Investigation of the diversity of malaria parasite antigens can help prioritize and validate them as vaccine candidates and identify the most common variants for inclusion in vaccine formulations. Studies of vaccine candidates of the most virulent human malaria parasite, Plasmodium falciparum, have focused on a handful of well-known antigens, while several others have never been studied. Here we examine the global diversity and population structure of leading vaccine candidate antigens of P. falciparum using the MalariaGEN Pf3K (version 5.1) resource, comprising more than 2600 genomes from 15 malaria endemic countries. A stringent variant calling pipeline was used to extract high quality antigen gene 'haplotypes' from the global dataset and a new R-package named VaxPack was used to streamline population genetic analyses. In addition, a newly developed algorithm that enables spatial averaging of selection pressure on 3D protein structures was applied to the dataset. We analysed the genes encoding 23 leading and novel candidate malaria vaccine antigens including csp, trap, eba175, ama1, rh5, and CelTOS. Our analysis shows that current malaria vaccine formulations are based on rare haplotypes and thus may have limited efficacy against natural parasite populations. High levels of diversity with evidence of balancing selection was detected for most of the erythrocytic and pre-erythrocytic antigens. Measures of natural selection were then mapped to 3D protein structures to predict targets of functional antibodies. For some antigens, geographical variation in the intensity and distribution of these signals on the 3D structure suggests adaptation to different human host or mosquito vector populations. This study provides an essential framework for the diversity of P. falciparum antigens to be considered in the design of the next generation of malaria vaccines.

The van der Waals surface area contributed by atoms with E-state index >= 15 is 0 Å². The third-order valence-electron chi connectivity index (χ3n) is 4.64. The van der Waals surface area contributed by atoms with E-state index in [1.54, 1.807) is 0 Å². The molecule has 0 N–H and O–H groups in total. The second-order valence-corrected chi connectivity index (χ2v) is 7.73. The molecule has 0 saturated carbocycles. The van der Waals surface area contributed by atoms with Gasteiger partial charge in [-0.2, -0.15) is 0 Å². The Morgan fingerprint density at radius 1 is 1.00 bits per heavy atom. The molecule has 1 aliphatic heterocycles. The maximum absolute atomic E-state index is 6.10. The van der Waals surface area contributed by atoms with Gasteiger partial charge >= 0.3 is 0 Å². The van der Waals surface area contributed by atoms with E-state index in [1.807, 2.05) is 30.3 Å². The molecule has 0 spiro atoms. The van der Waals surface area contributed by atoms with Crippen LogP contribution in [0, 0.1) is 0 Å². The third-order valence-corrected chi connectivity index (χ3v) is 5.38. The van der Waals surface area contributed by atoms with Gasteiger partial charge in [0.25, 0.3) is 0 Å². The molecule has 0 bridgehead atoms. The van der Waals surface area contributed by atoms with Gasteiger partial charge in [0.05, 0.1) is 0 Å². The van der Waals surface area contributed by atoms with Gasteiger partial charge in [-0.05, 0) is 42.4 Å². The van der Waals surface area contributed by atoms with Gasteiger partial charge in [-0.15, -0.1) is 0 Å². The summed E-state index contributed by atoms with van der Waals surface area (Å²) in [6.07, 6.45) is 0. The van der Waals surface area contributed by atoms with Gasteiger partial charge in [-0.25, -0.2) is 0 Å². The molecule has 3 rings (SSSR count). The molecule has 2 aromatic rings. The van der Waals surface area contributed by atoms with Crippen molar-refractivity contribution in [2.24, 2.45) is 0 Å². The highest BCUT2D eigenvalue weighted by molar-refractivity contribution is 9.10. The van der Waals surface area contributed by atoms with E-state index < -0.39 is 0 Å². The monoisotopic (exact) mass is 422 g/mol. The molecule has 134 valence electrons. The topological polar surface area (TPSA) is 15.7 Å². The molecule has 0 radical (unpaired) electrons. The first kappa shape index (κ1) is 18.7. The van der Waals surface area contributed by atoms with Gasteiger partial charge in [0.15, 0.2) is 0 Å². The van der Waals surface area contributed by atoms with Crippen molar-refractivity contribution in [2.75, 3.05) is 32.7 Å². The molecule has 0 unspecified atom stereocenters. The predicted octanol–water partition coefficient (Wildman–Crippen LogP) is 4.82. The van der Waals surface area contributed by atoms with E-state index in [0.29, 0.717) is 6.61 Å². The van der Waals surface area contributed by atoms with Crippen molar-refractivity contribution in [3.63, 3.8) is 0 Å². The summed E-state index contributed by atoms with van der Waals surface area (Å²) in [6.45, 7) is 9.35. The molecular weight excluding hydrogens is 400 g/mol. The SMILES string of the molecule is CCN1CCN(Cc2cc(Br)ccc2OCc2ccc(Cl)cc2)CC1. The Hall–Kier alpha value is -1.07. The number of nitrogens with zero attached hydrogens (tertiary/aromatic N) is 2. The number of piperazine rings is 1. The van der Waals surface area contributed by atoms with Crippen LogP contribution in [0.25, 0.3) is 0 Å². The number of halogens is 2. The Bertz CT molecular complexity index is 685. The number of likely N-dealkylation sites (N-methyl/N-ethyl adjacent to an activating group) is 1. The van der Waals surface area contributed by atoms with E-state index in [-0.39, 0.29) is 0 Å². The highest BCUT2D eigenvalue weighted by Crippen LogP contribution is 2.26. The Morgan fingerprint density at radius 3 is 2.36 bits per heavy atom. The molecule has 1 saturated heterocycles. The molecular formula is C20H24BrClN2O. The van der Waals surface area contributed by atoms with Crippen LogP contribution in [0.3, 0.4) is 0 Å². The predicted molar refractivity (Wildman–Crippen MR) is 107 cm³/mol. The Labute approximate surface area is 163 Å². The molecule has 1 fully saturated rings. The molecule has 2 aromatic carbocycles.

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    Infectivity of Symptomatic Malaria Patients to Anopheles farauti Colony Mosquitoes in Papua New Guinea
    Timinao, L ; Vinit, R ; Katusele, M ; Koleala, T ; Nate, E ; Czeher, C ; Burkot, TR ; Schofield, L ; Felger, I ; Mueller, I ; Laman, M ; Robinson, LJ ; Karl, S (FRONTIERS MEDIA SA, 2021-12-22)
    Plasmodium transmission from humans to mosquitoes is an understudied bottleneck in the transmission of malaria. Direct membrane feeding assays (DMFA) allow detailed malaria transmission studies from humans to mosquitoes. Especially for Plasmodium vivax, which cannot be cultured long-term under laboratory conditions, implementation of DMFAs requires proximity to P. vivax endemic areas. In this study, we investigated the infectivity of symptomatic Plasmodium infections to Anopheles farauti colony mosquitoes in Papua New Guinea (PNG). A total of 182 DMFAs were performed with venous blood collected from rapid diagnostic test (RDT) positive symptomatic malaria patients and subsequently analysed by light microscopy and quantitative real time polymerase chain reaction (qPCR). DMFAs resulted in mosquito infections in 20.9% (38/182) of cases. By light microscopy and qPCR, 10 - 11% of P. falciparum and 32 - 44% of P. vivax positive individuals infected An. farauti. Fifty-eight percent of P. vivax and 15% of P. falciparum gametocytaemic infections infected An farauti.